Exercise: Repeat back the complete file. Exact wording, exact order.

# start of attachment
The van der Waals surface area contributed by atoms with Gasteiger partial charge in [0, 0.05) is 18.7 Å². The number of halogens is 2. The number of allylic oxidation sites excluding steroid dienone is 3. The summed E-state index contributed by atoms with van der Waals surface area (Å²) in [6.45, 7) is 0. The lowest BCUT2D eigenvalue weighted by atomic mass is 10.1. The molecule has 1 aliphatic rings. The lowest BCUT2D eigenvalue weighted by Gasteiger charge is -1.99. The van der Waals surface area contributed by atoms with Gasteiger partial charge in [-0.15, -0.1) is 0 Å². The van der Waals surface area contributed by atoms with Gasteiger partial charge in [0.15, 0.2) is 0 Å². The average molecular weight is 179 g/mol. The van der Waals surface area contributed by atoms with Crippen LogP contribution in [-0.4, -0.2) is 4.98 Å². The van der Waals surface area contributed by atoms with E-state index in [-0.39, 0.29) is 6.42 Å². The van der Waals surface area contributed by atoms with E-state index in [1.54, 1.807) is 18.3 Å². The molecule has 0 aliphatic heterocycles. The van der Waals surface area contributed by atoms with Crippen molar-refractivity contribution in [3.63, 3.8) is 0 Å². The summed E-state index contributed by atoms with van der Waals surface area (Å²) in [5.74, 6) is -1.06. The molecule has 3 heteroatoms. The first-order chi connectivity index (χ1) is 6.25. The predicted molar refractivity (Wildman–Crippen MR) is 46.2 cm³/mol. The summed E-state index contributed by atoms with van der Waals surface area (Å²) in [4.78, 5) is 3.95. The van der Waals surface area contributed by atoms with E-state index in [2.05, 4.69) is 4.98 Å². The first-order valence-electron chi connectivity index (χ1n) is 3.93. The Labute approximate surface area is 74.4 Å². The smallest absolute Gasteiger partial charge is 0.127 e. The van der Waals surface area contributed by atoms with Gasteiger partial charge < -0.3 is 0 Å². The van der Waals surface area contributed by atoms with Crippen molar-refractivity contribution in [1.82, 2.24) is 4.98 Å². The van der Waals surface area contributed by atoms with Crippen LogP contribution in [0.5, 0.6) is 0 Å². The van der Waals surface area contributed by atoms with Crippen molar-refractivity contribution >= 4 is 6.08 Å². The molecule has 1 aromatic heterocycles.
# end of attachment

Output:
The van der Waals surface area contributed by atoms with Gasteiger partial charge in [0, 0.05) is 18.7 Å². The number of halogens is 2. The number of allylic oxidation sites excluding steroid dienone is 3. The summed E-state index contributed by atoms with van der Waals surface area (Å²) in [6.45, 7) is 0. The lowest BCUT2D eigenvalue weighted by atomic mass is 10.1. The molecule has 1 aliphatic rings. The lowest BCUT2D eigenvalue weighted by Gasteiger charge is -1.99. The van der Waals surface area contributed by atoms with Gasteiger partial charge in [-0.15, -0.1) is 0 Å². The van der Waals surface area contributed by atoms with Gasteiger partial charge in [0.15, 0.2) is 0 Å². The average molecular weight is 179 g/mol. The van der Waals surface area contributed by atoms with Crippen LogP contribution in [-0.4, -0.2) is 4.98 Å². The van der Waals surface area contributed by atoms with E-state index in [-0.39, 0.29) is 6.42 Å². The van der Waals surface area contributed by atoms with E-state index in [1.54, 1.807) is 18.3 Å². The molecule has 0 aliphatic heterocycles. The van der Waals surface area contributed by atoms with Crippen molar-refractivity contribution in [3.63, 3.8) is 0 Å². The summed E-state index contributed by atoms with van der Waals surface area (Å²) in [5.74, 6) is -1.06. The molecule has 3 heteroatoms. The first-order chi connectivity index (χ1) is 6.25. The predicted molar refractivity (Wildman–Crippen MR) is 46.2 cm³/mol. The summed E-state index contributed by atoms with van der Waals surface area (Å²) in [4.78, 5) is 3.95. The van der Waals surface area contributed by atoms with E-state index in [2.05, 4.69) is 4.98 Å². The first-order valence-electron chi connectivity index (χ1n) is 3.93. The Labute approximate surface area is 74.4 Å². The smallest absolute Gasteiger partial charge is 0.127 e. The van der Waals surface area contributed by atoms with Gasteiger partial charge < -0.3 is 0 Å². The van der Waals surface area contributed by atoms with Crippen molar-refractivity contribution in [1.82, 2.24) is 4.98 Å². The van der Waals surface area contributed by atoms with Crippen LogP contribution in [0.5, 0.6) is 0 Å². The van der Waals surface area contributed by atoms with Crippen molar-refractivity contribution >= 4 is 6.08 Å². The molecule has 1 aromatic heterocycles.